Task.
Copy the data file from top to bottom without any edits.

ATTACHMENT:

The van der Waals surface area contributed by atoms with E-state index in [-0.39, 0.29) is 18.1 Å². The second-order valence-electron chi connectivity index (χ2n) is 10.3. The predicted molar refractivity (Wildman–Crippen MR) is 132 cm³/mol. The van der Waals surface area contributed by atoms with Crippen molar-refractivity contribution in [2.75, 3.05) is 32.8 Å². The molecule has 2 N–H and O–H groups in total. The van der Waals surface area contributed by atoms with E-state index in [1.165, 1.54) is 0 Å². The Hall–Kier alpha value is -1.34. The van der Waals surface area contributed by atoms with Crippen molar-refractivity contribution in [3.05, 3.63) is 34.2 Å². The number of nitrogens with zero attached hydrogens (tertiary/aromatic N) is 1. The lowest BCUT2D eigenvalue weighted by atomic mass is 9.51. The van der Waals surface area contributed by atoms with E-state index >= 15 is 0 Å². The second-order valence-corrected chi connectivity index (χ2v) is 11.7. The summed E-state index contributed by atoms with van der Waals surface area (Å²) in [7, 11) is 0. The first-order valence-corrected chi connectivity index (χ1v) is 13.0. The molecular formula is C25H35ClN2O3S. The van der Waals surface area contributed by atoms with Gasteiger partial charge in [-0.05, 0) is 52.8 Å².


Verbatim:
The van der Waals surface area contributed by atoms with E-state index in [-0.39, 0.29) is 18.1 Å². The second-order valence-electron chi connectivity index (χ2n) is 10.3. The predicted molar refractivity (Wildman–Crippen MR) is 132 cm³/mol. The van der Waals surface area contributed by atoms with Crippen molar-refractivity contribution in [2.75, 3.05) is 32.8 Å². The molecule has 2 N–H and O–H groups in total. The van der Waals surface area contributed by atoms with E-state index in [1.165, 1.54) is 0 Å². The Hall–Kier alpha value is -1.34. The van der Waals surface area contributed by atoms with Crippen molar-refractivity contribution in [3.05, 3.63) is 34.2 Å². The number of nitrogens with zero attached hydrogens (tertiary/aromatic N) is 1. The lowest BCUT2D eigenvalue weighted by atomic mass is 9.51. The van der Waals surface area contributed by atoms with E-state index >= 15 is 0 Å². The second-order valence-corrected chi connectivity index (χ2v) is 11.7. The summed E-state index contributed by atoms with van der Waals surface area (Å²) in [7, 11) is 0. The first-order valence-corrected chi connectivity index (χ1v) is 13.0. The molecular formula is C25H35ClN2O3S. The van der Waals surface area contributed by atoms with Gasteiger partial charge in [-0.05, 0) is 52.8 Å².